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Squamulea squamosa (B. de Lesd.) Arup, Søchting & Frödén (redirected from: Caloplaca squamosa)
Family: Teloschistaceae
[Caloplaca squamosa (B. de Lesd.) Zahlbr.]
Squamulea squamosa image
Joselyn Fenstermacher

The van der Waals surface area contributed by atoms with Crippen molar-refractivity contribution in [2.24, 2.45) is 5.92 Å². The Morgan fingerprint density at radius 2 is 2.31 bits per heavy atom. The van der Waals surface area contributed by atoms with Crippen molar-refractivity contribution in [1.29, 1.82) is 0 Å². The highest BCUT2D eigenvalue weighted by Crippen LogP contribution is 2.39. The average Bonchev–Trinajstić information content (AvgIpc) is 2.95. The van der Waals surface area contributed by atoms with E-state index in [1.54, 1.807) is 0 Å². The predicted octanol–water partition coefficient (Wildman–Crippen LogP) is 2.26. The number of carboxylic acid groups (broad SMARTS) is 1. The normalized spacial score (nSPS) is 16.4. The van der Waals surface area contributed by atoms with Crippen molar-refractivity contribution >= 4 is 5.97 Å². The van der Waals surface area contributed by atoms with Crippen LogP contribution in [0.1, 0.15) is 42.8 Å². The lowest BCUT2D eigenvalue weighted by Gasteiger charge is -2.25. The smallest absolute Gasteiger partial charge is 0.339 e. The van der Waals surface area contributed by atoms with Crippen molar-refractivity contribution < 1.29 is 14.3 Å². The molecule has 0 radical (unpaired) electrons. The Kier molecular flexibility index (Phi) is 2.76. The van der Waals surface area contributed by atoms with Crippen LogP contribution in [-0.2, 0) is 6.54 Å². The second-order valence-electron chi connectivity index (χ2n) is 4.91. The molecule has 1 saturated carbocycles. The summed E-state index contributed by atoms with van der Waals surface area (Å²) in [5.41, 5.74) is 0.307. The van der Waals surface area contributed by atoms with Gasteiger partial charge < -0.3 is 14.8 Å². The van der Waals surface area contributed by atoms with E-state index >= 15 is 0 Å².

Life habit: lichenized Thallus: squamulose, subsquamulose, margin abrupt at edge, without elongated lobes; prothallus: absent surface: orange, smooth, without asexual propagules cortex: cellular, 20-100 µm thick, granules absent; medulla paraplectenchymatous, without granules Apothecia: present, erumpent or adnate, 0.5-1 mm in diam., lecanorine disc: orange, flat, epruinose margin: persistent, flush; thalline margin present, concolorous with thallus; proper margin visible, concolorous with disc parathecium: cellular (paraplectenchymatous) including exciple below hypothecium epihymenium: golden, K+ red, 10%N-, cN-, C- hymenium: hyaline, 60-80 µm tall paraphyses: 2-3 tip cells slightly swollen, with few branches; subhymenium hyaline asci: cylindrical, 8 per ascus ascospores: hyaline, 2 locules, ellipsoid, 11-12.5 x 5.5-7 µm, isthmus 3-4 µm, spore end wall thin Pycnidia: present, mostly immersed, ostiole orange Spot tests: apothecial margin K+ red, 10% N-, cN-; thallus K+ red, 10%N-, cN-; medulla IKI- Secondary metabolites: unidentified anthraquinones. Substrate and ecology: on non-calcareous or calcareous rocks World distribution: southwestern North America Sonoran distribution: southern California, Arizona, Baja California, Baja California Sur, western Chihuahua, Sonora, and northern Sinaloa. Notes: Both Caloplaca squamosa and C. subsoluta are very variable and this has led to the numerous synonyms. The most characteristic features of both species are the yellowish orange areolate to subsquamulose or squamulose thallus with slightly uplifted margins and the paraplectenchymatous hypothecium and medulla. The typical C. subsoluta has a thinner, flatter, areolate to subsquamulose thallus. Typical C. squamosa is thicker, more convex, and usually distinctly squamulose. However, at the edges of the range of C. squamosa it becomes much more like C. subsoluta, especially in Texas and California. Another factor in the variability is the presence of lichenicolous fungi that can strongly alter the appearance of the thallus. These two species frequently occur together on the same rock. The apothecia of C. subsoluta typically have no obvious thalline margin while C. squamosa always does.